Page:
> > news:[email protected]...
    > >
    > >> In addition, hydro hose needs a special tool to cut, right? And some you can't cut, but need to
    > >> leave as-is. I've never had to do it, so I don't know. My Kona came with Hayes already on it.
    > >
    > > I have a Hope Mini, never needed to do anything to the hose in 2 years, and nothing to the
    > > breaks outside of pad change, that wasn't my own fault, plenty of use/abuse, bleeding is easy.
    > > Cables? Nothing but hassle with all and any cables.
    >
    > If I had a choice, I'd buy hydraulic. However, for me, all I wanted was a front disk setup. Buying
    > cable operated was very cheap (got last year's model) and easy.

    That's how I originally got into mech disks. Needed something better for the front of my beater
    hardtail. Didn't want to drop the $150 or so for lever, hose, disk and caliper. All I really needed
    was disk and caliper (already had front hub that worked for the process, lever and cable.) So I
    spent $65.

    All this whining about cables! I've ridden in the wet and the muck, and never had a problem. Mud
    every-freakin-where, and no cable hassles. I have no idea why you guys have so much hassle.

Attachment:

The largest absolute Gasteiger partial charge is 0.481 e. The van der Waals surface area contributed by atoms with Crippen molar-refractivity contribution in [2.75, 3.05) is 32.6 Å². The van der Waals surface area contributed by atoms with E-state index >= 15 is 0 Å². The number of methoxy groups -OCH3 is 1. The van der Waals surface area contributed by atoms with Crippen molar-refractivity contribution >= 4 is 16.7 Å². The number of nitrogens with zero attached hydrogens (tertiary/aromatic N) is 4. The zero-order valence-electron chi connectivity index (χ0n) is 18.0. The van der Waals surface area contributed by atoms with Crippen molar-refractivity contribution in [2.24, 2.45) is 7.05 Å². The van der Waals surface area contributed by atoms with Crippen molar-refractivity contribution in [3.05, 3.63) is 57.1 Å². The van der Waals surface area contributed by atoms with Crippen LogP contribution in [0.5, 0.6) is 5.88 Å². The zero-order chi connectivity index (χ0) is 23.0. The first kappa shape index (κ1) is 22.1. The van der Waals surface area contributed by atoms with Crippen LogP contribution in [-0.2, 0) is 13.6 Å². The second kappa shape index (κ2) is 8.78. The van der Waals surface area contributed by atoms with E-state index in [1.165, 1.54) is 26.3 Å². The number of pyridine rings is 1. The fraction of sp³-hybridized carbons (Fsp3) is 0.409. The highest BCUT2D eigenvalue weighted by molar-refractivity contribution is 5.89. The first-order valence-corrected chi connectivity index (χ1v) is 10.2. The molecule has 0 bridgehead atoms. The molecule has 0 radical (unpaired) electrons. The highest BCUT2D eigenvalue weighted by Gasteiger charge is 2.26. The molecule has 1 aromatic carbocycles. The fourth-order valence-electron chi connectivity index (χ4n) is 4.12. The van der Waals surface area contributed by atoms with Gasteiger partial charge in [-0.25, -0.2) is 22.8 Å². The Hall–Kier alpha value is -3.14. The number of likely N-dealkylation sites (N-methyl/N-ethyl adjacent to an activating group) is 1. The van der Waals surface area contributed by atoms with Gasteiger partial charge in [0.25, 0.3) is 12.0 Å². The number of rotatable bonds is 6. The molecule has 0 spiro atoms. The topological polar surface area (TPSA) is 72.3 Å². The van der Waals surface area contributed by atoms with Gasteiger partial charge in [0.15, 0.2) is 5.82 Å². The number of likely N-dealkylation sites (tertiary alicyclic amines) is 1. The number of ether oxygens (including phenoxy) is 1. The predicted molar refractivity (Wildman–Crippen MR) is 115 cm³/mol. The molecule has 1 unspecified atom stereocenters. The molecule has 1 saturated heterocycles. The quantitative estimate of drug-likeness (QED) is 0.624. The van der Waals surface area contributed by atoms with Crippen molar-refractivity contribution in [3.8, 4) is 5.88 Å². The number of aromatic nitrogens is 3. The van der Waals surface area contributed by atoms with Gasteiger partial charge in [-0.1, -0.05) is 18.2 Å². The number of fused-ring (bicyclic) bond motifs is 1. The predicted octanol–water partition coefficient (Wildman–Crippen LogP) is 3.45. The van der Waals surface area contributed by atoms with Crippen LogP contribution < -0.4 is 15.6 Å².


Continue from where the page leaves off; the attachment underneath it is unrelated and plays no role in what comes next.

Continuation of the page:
If the guy can get the Hayes hydros for $200 for all the stuff - levers, hoses, calipers and disks,
    then I'd jump on that in a second. But part of the attraction for me was the fact that performance
    wasn't that different (noticeable, but not the spectacular difference between disks and Vs) and the
    fact that I had levers and cables just lying around, so all I needed was the calipers and disks.
    (Or, in the case of the original HT, caliper and disk.)

    So far, the performance difference just doesn't justify the cost difference. Now, some time in the
    future, I might just go out and spend $200 on the hydros - if I can get the whole mess, and not
    have to buy hoses and levers on top of that. But so far, I've not had any reason to complain about
    my set-up.
    --
    Jonesy

    E-mail me: rfjonesy *at* hotmail *dot* com
     
  9. Nah, just stuck here really.

    --
    Phil, Squid-in-Training "Jerry Everetts" <[email protected]> wrote in message